You could believe that all you need to do to get started on LinkedIn is create an account, post a random profile picture or decide not to display a photo of yourself. Even though it’s fast and straightforward, this tactic will keep you from getting the most out of using LinkedIn. Instead, you should be aware of and abide by all the advice I will provide you here about LinkedIn photos.
LinkedIn is a social networking site, much like every other social media platform where you can chat and block someone on LinkedIn. This indicates that individuals are interacting with one another while disclosing their identities and occupations. LinkedIn reminds you to do this when you log in by verifying that your profile is complete.
Here are all the LinkedIn photo guidelines you need to know about why you should submit your photo, size advice for a successful upload, and what could happen to pictures and profiles if you’re not cautious. Uploading your image is a must for reaching 100% completion. It is possible to have your profile picture deleted against your will. To learn more, keep reading.
1. Your LinkedIn profile does require you to provide a picture.
These LinkedIn picture suggestions should start with the most apparent one. In the past, there was considerable disagreement about whether or not your LinkedIn profile should have a photo. The advice given back then was that posting a picture to your LinkedIn page would prevent a firm from hiring you because they might be accused of discrimination if they were to learn how you indeed appeared.
Everyone who commented on the blog post I linked above agreed there was no truth to that claim. Some employment lawyers have even told me that many of their clients outsource their talent sourcing to a neutral third party, either inside or outside their company, to avoid potential problems.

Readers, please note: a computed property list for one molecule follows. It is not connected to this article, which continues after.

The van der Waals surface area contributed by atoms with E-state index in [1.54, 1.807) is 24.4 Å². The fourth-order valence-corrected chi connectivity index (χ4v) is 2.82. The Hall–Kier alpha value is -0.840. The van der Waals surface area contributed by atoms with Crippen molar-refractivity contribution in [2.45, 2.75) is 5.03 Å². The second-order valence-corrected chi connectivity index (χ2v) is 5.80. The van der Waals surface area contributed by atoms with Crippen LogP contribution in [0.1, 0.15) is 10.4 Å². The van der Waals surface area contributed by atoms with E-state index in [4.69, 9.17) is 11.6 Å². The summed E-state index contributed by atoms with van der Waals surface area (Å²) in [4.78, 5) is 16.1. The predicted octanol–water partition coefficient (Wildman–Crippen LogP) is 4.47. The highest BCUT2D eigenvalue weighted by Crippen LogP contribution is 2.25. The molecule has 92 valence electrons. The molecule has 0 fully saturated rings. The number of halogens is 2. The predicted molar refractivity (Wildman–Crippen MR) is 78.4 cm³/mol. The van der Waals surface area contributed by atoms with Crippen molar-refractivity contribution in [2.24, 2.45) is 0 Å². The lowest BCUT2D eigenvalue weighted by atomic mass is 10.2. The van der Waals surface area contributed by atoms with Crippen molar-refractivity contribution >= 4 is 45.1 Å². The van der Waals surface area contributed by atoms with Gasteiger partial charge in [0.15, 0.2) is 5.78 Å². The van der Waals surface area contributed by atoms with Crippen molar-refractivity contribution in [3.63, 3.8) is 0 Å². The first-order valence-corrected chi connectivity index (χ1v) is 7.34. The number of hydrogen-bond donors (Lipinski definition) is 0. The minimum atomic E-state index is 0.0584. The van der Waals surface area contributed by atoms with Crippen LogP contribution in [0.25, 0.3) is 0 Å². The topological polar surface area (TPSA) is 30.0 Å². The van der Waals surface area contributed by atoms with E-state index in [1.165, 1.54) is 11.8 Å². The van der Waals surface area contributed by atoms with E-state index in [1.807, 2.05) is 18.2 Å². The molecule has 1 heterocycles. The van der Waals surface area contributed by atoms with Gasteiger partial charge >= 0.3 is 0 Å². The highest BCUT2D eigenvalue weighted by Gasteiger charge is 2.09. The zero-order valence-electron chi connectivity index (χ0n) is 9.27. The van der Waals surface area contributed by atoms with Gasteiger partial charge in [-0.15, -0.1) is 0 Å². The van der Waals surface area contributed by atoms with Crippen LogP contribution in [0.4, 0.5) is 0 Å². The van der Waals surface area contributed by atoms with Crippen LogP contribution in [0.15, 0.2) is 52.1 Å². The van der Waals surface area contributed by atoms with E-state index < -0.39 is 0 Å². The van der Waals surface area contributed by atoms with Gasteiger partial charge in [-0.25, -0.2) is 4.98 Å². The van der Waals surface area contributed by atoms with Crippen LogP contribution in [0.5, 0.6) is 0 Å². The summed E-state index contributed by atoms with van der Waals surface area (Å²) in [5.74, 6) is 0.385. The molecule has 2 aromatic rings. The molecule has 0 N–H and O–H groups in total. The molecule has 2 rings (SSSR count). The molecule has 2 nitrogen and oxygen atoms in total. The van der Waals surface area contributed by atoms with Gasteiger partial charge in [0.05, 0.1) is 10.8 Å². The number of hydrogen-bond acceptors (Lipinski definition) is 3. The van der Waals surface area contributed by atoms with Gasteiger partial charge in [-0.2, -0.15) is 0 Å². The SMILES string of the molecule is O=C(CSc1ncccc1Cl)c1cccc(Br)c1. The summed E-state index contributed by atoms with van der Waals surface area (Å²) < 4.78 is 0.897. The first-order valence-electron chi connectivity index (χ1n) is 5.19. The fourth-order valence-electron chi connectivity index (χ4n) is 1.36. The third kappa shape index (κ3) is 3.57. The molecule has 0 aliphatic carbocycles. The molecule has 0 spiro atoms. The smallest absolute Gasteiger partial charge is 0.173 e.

Despite the reasoning mentioned earlier, there are several primary reasons why, if you haven’t already, you should submit a picture to your profile:
On LinkedIn, there are fraudulent profiles. A picture demonstrates your authenticity and builds your online authority. Why would you use a social networking site and hide your identity? What frightens you? The absence of a picture might give profiles an odd or suspicious appearance.
This is the first item on my list of the Top 10 LinkedIn Profile Mistakes to Avoid. Your LinkedIn profile will be 100% complete after you add a picture. A picture is necessary for your branding. Furthermore, initial impressions are crucial, and often, we form them based on what we see.
2. Verify that your picture complies with LinkedIn’s photo specifications.
I got this information directly from the Mountain View Customer Support source when I had issues uploading a picture on my own. The conditions that need special attention are as follows:
- Either a PNG or JPG file format is used.
- The file is no more than 8MB in size.
- The pixel dimensions range from 400 by 400 to 7680 by 4320. According to supplementary advice, you could try using a different browser than you often use if you’re still having difficulties uploading photographs.
Now, let’s move on to more detailed advice for your actual LinkedIn picture.
3. Use a current photograph
You can put your best foot forward and provide prospective contacts, employers, and colleagues a clear impression of what you truly look like by ensuring the current photo you’re using.